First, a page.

58. P. Chak, J. E. Sipe, and S. Pereira, “Lorentzian model for nonlinear switching in a microresonator structure,” Opt. Commun. 213, 163–171 (2002).
  59. S. Pereira, P. Chak, and J. E. Sipe, “All-optical AND gate by use of a Kerr nonlinear microresonator structure,” Opt. Lett. 28, 444–446 (2003).
  60. B. E. Little and S. T. Chu, “Estimating surface roughness loss and output coupling in microdisk resonators,” Opt. Lett. 21, 1390–1392 (1996).
  61. V. B. Braginsky and V. S. Ilchenko, “Properties of optical dielectric microresonators,” Sov. Phys. Dokl. 32, 306–307 (1987).
  62. S. Arnold, C. T. Liu, W. B. Whitten, and J. M. Ramsey, “Room-temperature microparticle-based persistent spectral hole burning memory,” Opt. Lett. 16, 420–422 (1991).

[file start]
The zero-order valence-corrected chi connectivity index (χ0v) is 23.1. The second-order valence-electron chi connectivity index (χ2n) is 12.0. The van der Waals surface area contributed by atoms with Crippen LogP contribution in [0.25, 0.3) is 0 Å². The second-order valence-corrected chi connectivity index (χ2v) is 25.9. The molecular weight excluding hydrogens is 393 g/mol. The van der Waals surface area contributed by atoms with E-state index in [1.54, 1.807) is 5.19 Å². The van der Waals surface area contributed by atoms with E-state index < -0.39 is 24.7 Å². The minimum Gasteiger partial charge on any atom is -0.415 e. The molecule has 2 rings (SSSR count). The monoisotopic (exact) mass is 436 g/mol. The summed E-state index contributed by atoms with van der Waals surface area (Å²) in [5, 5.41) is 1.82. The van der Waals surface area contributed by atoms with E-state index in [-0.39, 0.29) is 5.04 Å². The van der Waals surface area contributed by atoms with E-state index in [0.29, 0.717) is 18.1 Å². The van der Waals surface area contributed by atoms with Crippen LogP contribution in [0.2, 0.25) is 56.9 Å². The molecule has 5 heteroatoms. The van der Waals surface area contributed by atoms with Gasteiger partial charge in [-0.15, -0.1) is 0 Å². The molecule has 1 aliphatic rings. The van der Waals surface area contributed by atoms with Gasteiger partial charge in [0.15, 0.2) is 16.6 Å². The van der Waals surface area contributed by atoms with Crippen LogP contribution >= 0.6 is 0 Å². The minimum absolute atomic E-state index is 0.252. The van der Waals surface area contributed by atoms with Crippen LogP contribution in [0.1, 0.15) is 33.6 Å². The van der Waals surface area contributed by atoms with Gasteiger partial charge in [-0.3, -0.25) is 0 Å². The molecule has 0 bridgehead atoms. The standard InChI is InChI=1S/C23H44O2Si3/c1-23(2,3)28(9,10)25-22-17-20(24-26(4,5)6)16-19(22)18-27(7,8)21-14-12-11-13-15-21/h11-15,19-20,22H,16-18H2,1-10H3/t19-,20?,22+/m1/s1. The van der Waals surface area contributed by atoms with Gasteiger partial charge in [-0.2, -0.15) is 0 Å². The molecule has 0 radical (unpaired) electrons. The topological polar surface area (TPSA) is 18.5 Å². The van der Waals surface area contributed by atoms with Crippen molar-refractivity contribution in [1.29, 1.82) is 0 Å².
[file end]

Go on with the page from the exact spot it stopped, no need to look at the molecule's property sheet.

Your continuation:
63. N. Dubreuil, J. C. Knight, D. K. Leventhal, V. Sandoghdar, J. Hare, and V. Lefevre, “Eroded monomode optical fiber for whispering-gallery mode excitation in fused-silica microspheres,” Opt. Lett. 20, 813–815 (1995).
  64. M. L. Gorodetsky, A. A. Savchenkov, and V. S. Ilchenko, “Ultimate Q of optical microsphere resonators,” Opt. Lett. 21, 453–455 (1996).
  65. D. W. Vernooy, V. S. Ilchenko, H. Mabuchi, E. W. Streed, and H. J. Kimble, “High-Q measurements of fused-silica microspheres in the near infrared,” Opt. Lett. 23, 247–249 (1998).
  66. J.-P. Laine, B. E. Little, and H. A. Haus, “Etch-eroded fiber coupler for whispering-gallery-mode excitation in high-Q silica microspheres,” IEEE Photon. Technol. Lett. 11, 1429–1430 (1999).
  67. M. Cai, O. Painter, and K. Vahala, “Observation of critical coupling in a fiber taper to a silica-microsphere whispering-galley mode system,” Phys. Rev. Lett. 85, 74–77 (2000).